Such issues go a long way to explaining the pronounced scepticism regarding DWF well before the float. Aside from debt issues, critics often cited what they argued was an opaque balance sheet, lack of clear organic growth, low profitability and high partner/fee-earner leverage.
Despite the initial talk of a £1bn valuation, many advisers and bankers specialising in legal floats were surprised DWF got its market cap above £250m, let alone the £366m they managed in March 2019. And don’t forget that the costs of legal floats are considerable, DWF’s all-in associated bill for its float was around £20m, a huge drain on capital.
There was also much chattering about how successful DWF’s much-touted efforts in managed legal services were, with its flagship deal with BT seen as more profile-raiser than good business, given the tough rates it signed up to. Moreover, there was a notable lack of bluechip clients following BT’s lead.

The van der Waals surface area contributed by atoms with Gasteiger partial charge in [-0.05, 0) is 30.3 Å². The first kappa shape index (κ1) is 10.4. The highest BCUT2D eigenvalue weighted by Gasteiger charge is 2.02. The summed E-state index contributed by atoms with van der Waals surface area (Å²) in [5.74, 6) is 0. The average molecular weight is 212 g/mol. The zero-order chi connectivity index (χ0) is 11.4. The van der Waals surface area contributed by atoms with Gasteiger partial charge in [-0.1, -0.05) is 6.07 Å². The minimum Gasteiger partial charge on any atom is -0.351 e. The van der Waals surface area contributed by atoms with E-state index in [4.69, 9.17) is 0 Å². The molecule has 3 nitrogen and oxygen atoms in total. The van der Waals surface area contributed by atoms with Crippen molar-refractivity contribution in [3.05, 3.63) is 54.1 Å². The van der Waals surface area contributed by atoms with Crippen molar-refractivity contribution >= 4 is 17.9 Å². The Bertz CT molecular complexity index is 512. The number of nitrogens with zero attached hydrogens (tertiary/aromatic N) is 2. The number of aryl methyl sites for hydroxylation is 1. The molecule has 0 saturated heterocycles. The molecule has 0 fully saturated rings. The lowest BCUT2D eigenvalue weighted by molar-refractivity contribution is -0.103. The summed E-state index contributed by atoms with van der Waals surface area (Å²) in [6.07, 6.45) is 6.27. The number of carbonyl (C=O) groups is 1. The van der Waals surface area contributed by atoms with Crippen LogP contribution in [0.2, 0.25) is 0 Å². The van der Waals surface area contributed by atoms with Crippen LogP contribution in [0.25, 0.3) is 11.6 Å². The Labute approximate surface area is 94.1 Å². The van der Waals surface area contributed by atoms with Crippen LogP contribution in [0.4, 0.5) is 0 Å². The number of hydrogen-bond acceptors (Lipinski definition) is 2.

There will also be some raised eyebrows at DLA at the notion of Knowles stepping in to sort out these issues. Knowles has a justifiably big reputation in the industry for his vision in remaking DLA Piper as a global force. He has flair, charisma and energy in spades but also in the latter years of his run at DLA was felt to be wanting in the nitty gritty of operational issues. This resulted in DLA spending five years after his departure upgrading its operations and financial management to address weaknesses that had built up as governance failed to keep pace with the size of the firm. With DWF apparently needing a change of style, it is open to debate if appointing Leaitherland’s barely-concealed role model to replace him is the obvious answer. By the same token it is hard to have much sympathy with DWF’s board on this pivot, the majority of these fault lines were plain to see even as DWF continued its acquisition and recruitment spree through early 2020.